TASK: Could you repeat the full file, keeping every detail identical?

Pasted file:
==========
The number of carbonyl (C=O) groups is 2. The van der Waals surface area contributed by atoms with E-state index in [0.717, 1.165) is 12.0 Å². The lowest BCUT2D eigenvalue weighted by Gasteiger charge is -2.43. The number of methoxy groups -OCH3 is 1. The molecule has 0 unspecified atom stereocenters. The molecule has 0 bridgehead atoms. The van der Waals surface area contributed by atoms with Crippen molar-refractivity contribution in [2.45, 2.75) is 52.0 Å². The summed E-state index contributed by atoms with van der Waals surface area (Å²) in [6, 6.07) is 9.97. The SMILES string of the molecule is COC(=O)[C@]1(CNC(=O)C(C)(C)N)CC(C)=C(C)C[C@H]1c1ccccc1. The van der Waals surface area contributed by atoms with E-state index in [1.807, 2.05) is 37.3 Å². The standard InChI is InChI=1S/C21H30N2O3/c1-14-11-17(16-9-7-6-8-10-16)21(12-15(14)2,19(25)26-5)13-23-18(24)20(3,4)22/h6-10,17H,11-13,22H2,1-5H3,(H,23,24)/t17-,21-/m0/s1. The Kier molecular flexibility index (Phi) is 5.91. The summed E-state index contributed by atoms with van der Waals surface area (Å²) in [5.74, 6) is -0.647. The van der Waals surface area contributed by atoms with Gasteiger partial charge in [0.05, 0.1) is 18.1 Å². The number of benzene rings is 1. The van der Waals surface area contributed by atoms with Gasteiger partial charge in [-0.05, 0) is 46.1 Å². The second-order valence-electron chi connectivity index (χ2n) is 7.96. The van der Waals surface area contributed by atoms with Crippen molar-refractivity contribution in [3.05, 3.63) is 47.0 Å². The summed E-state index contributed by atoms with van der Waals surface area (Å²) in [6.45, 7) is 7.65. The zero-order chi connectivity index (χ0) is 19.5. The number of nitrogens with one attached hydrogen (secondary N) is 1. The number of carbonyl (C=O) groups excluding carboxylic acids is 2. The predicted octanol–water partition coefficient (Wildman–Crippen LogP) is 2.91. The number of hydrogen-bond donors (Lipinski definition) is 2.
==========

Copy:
The number of carbonyl (C=O) groups is 2. The van der Waals surface area contributed by atoms with E-state index in [0.717, 1.165) is 12.0 Å². The lowest BCUT2D eigenvalue weighted by Gasteiger charge is -2.43. The number of methoxy groups -OCH3 is 1. The molecule has 0 unspecified atom stereocenters. The molecule has 0 bridgehead atoms. The van der Waals surface area contributed by atoms with Crippen molar-refractivity contribution in [2.45, 2.75) is 52.0 Å². The summed E-state index contributed by atoms with van der Waals surface area (Å²) in [6, 6.07) is 9.97. The SMILES string of the molecule is COC(=O)[C@]1(CNC(=O)C(C)(C)N)CC(C)=C(C)C[C@H]1c1ccccc1. The van der Waals surface area contributed by atoms with E-state index in [1.807, 2.05) is 37.3 Å². The standard InChI is InChI=1S/C21H30N2O3/c1-14-11-17(16-9-7-6-8-10-16)21(12-15(14)2,19(25)26-5)13-23-18(24)20(3,4)22/h6-10,17H,11-13,22H2,1-5H3,(H,23,24)/t17-,21-/m0/s1. The Kier molecular flexibility index (Phi) is 5.91. The summed E-state index contributed by atoms with van der Waals surface area (Å²) in [5.74, 6) is -0.647. The van der Waals surface area contributed by atoms with Gasteiger partial charge in [0.05, 0.1) is 18.1 Å². The number of benzene rings is 1. The van der Waals surface area contributed by atoms with Gasteiger partial charge in [-0.05, 0) is 46.1 Å². The second-order valence-electron chi connectivity index (χ2n) is 7.96. The van der Waals surface area contributed by atoms with Crippen molar-refractivity contribution in [3.05, 3.63) is 47.0 Å². The summed E-state index contributed by atoms with van der Waals surface area (Å²) in [6.45, 7) is 7.65. The zero-order chi connectivity index (χ0) is 19.5. The number of nitrogens with one attached hydrogen (secondary N) is 1. The number of carbonyl (C=O) groups excluding carboxylic acids is 2. The predicted octanol–water partition coefficient (Wildman–Crippen LogP) is 2.91. The number of hydrogen-bond donors (Lipinski definition) is 2.